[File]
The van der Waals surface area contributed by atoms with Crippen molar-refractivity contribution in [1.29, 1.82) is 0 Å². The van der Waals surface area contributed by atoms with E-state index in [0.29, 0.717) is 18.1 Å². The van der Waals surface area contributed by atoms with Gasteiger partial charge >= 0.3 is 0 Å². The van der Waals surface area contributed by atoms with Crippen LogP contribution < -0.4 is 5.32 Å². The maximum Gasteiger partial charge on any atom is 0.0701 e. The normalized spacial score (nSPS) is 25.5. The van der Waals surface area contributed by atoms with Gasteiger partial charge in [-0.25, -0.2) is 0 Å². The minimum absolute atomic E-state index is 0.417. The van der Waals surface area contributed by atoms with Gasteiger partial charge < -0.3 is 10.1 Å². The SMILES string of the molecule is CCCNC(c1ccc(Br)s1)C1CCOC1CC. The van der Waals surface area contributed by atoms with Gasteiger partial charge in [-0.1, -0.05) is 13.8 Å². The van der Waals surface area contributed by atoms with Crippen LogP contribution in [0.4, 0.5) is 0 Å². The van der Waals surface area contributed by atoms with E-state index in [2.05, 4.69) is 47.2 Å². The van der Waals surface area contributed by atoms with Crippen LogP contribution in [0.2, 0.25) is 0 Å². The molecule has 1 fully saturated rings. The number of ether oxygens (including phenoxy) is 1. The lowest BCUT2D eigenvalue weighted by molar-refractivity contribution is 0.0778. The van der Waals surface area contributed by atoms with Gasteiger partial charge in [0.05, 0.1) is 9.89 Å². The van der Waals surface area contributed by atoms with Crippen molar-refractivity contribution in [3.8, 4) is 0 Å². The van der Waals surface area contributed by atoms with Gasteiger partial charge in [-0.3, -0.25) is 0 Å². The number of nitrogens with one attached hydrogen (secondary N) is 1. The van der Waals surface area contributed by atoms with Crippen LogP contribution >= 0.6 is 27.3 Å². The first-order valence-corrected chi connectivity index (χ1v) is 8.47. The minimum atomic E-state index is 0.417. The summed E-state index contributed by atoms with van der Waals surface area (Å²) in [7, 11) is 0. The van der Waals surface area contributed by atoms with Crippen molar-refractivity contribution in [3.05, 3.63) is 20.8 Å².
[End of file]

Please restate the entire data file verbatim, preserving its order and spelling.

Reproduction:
The van der Waals surface area contributed by atoms with Crippen molar-refractivity contribution in [1.29, 1.82) is 0 Å². The van der Waals surface area contributed by atoms with E-state index in [0.29, 0.717) is 18.1 Å². The van der Waals surface area contributed by atoms with Gasteiger partial charge >= 0.3 is 0 Å². The van der Waals surface area contributed by atoms with Crippen LogP contribution < -0.4 is 5.32 Å². The maximum Gasteiger partial charge on any atom is 0.0701 e. The normalized spacial score (nSPS) is 25.5. The van der Waals surface area contributed by atoms with Gasteiger partial charge in [-0.25, -0.2) is 0 Å². The minimum absolute atomic E-state index is 0.417. The van der Waals surface area contributed by atoms with Gasteiger partial charge < -0.3 is 10.1 Å². The SMILES string of the molecule is CCCNC(c1ccc(Br)s1)C1CCOC1CC. The van der Waals surface area contributed by atoms with Gasteiger partial charge in [-0.1, -0.05) is 13.8 Å². The van der Waals surface area contributed by atoms with Crippen LogP contribution in [0.4, 0.5) is 0 Å². The van der Waals surface area contributed by atoms with E-state index in [2.05, 4.69) is 47.2 Å². The van der Waals surface area contributed by atoms with Crippen LogP contribution in [0.2, 0.25) is 0 Å². The molecule has 1 fully saturated rings. The number of ether oxygens (including phenoxy) is 1. The lowest BCUT2D eigenvalue weighted by molar-refractivity contribution is 0.0778. The van der Waals surface area contributed by atoms with Gasteiger partial charge in [0.05, 0.1) is 9.89 Å². The van der Waals surface area contributed by atoms with Crippen molar-refractivity contribution in [3.8, 4) is 0 Å². The van der Waals surface area contributed by atoms with Gasteiger partial charge in [-0.3, -0.25) is 0 Å². The number of nitrogens with one attached hydrogen (secondary N) is 1. The van der Waals surface area contributed by atoms with Crippen LogP contribution >= 0.6 is 27.3 Å². The first-order valence-corrected chi connectivity index (χ1v) is 8.47. The minimum atomic E-state index is 0.417. The summed E-state index contributed by atoms with van der Waals surface area (Å²) in [7, 11) is 0. The van der Waals surface area contributed by atoms with Crippen molar-refractivity contribution in [3.05, 3.63) is 20.8 Å².